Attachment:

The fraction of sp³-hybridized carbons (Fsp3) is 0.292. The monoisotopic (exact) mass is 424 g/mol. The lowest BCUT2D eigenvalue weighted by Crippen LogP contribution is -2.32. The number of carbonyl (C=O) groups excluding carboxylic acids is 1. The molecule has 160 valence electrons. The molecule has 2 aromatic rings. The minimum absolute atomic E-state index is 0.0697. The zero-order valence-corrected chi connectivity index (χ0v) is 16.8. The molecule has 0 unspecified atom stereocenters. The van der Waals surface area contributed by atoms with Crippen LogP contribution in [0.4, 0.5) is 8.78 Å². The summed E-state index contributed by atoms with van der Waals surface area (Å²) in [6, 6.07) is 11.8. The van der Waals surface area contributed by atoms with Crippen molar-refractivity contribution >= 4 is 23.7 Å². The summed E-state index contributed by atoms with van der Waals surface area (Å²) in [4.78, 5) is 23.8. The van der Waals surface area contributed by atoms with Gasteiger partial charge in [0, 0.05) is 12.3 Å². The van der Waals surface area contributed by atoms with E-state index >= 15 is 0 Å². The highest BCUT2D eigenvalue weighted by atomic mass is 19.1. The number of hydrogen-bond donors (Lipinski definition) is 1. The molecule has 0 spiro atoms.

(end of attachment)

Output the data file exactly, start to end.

The fraction of sp³-hybridized carbons (Fsp3) is 0.292. The monoisotopic (exact) mass is 424 g/mol. The lowest BCUT2D eigenvalue weighted by Crippen LogP contribution is -2.32. The number of carbonyl (C=O) groups excluding carboxylic acids is 1. The molecule has 160 valence electrons. The molecule has 2 aromatic rings. The minimum absolute atomic E-state index is 0.0697. The zero-order valence-corrected chi connectivity index (χ0v) is 16.8. The molecule has 0 unspecified atom stereocenters. The van der Waals surface area contributed by atoms with Crippen LogP contribution in [0.4, 0.5) is 8.78 Å². The summed E-state index contributed by atoms with van der Waals surface area (Å²) in [6, 6.07) is 11.8. The van der Waals surface area contributed by atoms with Crippen molar-refractivity contribution >= 4 is 23.7 Å². The summed E-state index contributed by atoms with van der Waals surface area (Å²) in [4.78, 5) is 23.8. The van der Waals surface area contributed by atoms with Gasteiger partial charge in [0, 0.05) is 12.3 Å². The van der Waals surface area contributed by atoms with E-state index >= 15 is 0 Å². The highest BCUT2D eigenvalue weighted by atomic mass is 19.1. The number of hydrogen-bond donors (Lipinski definition) is 1. The molecule has 0 spiro atoms.